by Martin Maenza, with Libbylawrence
It was late that last Saturday morning of January, 1987, in Los Angeles when Mal Duncan, the Herald, completed the weekly training session with his young recruits. The quartet retired to a small break area on the topmost floors of a downtown office building, the place where multimillionaire Loren Jupiter had set up shop. Arisia, Air Wave, and Kid Devil were chatting amongst themselves as they followed their teacher into the room.
Sitting on one of the couches in the lounging area was a man with wavy red hair dressed in bright blue pants, a white shirt, and a paisley tie. He put down his magazine when the teenagers entered the room. “‘Bout time you kids was done bandyin’ about,” Neil Richards, the designer known as the Mad Mod, said.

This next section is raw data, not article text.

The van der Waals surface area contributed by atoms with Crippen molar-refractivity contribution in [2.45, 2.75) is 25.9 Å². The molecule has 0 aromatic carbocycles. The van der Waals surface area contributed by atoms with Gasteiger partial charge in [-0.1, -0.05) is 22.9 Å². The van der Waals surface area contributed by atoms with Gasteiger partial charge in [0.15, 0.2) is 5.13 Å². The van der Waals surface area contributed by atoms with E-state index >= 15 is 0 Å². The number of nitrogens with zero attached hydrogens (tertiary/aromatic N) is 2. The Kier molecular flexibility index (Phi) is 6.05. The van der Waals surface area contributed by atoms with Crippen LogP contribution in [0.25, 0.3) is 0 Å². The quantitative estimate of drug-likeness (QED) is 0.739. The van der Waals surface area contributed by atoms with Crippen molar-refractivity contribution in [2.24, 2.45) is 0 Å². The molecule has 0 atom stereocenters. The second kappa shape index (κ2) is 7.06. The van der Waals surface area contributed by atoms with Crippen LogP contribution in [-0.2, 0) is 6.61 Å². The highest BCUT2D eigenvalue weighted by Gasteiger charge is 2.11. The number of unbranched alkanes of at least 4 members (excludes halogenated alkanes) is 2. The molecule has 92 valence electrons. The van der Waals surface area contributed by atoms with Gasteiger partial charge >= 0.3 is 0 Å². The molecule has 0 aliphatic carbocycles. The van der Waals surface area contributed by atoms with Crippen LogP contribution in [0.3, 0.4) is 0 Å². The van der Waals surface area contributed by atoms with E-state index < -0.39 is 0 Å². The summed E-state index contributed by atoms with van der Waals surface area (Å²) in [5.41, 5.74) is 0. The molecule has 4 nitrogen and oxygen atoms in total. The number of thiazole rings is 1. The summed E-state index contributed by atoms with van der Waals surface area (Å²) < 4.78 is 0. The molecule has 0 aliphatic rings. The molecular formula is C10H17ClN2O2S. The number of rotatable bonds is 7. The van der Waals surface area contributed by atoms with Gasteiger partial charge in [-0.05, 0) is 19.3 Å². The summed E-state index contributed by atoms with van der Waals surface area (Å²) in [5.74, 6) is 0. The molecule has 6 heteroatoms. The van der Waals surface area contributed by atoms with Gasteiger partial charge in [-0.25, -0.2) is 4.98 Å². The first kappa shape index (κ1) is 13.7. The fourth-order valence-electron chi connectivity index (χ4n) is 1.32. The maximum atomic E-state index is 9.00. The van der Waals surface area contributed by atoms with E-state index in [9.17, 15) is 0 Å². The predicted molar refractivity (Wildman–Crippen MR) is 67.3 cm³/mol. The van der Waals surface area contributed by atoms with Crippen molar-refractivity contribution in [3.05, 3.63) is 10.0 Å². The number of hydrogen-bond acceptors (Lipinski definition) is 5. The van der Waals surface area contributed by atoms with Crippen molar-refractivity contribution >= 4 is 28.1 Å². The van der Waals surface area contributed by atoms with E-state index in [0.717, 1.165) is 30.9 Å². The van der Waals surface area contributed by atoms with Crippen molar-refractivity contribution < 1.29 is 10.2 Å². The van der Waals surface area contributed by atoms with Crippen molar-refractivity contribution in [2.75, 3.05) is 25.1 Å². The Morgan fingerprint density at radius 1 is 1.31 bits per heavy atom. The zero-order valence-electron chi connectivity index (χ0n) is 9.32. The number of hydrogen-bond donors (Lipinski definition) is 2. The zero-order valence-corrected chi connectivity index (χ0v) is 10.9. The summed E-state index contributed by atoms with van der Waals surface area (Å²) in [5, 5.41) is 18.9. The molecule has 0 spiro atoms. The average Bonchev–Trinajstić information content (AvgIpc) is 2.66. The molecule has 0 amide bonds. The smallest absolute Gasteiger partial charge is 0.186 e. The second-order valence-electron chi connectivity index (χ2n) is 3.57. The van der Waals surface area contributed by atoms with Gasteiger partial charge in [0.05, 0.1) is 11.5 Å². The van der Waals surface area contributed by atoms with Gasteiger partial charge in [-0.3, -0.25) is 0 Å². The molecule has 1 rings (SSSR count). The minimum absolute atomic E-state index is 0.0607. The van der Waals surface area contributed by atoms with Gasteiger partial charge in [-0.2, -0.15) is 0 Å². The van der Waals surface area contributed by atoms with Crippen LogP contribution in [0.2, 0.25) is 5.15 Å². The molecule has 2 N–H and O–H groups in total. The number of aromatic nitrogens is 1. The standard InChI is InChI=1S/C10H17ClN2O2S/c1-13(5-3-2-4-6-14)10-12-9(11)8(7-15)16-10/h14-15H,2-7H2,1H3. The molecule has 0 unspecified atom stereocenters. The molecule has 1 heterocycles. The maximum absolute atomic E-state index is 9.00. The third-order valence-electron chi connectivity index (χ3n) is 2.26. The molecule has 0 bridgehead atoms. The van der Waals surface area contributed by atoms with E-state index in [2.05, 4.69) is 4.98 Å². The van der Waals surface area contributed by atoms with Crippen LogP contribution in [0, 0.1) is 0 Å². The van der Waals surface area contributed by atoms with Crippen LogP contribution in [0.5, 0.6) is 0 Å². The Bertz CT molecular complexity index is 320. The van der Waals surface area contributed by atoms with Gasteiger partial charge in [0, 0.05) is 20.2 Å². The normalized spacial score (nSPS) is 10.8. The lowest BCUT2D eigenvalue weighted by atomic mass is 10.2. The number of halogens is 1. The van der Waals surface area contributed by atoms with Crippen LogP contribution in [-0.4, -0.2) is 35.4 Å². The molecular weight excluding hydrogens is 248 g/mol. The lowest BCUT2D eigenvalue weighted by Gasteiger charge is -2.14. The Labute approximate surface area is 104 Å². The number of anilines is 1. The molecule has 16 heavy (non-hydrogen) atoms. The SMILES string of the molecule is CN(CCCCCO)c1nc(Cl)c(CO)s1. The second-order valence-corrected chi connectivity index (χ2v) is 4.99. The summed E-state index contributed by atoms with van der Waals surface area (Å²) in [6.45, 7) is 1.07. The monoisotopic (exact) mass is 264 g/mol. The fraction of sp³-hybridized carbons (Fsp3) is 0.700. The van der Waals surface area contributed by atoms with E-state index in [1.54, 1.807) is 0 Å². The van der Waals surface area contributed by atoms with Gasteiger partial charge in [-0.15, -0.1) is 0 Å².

“Sorry to have kept you waiting, Neil,” the Herald apologized. “We had a few things that needed to be covered a couple times.” The African-American hero shot a glance at the three teenagers; they all kind of looked the other way to avoid it.
“That’s all right, guv,” Richards replied as he put down his tea cup. “Gave me time to catch up on me readin’, it did.”
“Mr. Richards, we can head off to that fitting just as soon as I catch a shower,” Arisia said. First she went over to the refrigerator and got out a bottled water. She looked to her fellow students. “Guys, you need anything?”
“I’ll have a water,” Air Wave said.
“Soda for me,” Kid Devil piped up.
Using her power ring, she created a couple of emerald energy hands to carry the beverages across the room. She handed the Herald a bottle of orange juice. “Here you go, Mal.”
“Thanks,” the Herald said. He sat down next to Richards on the couch and noticed the magazine. “So, anything good in that issue, Neil?”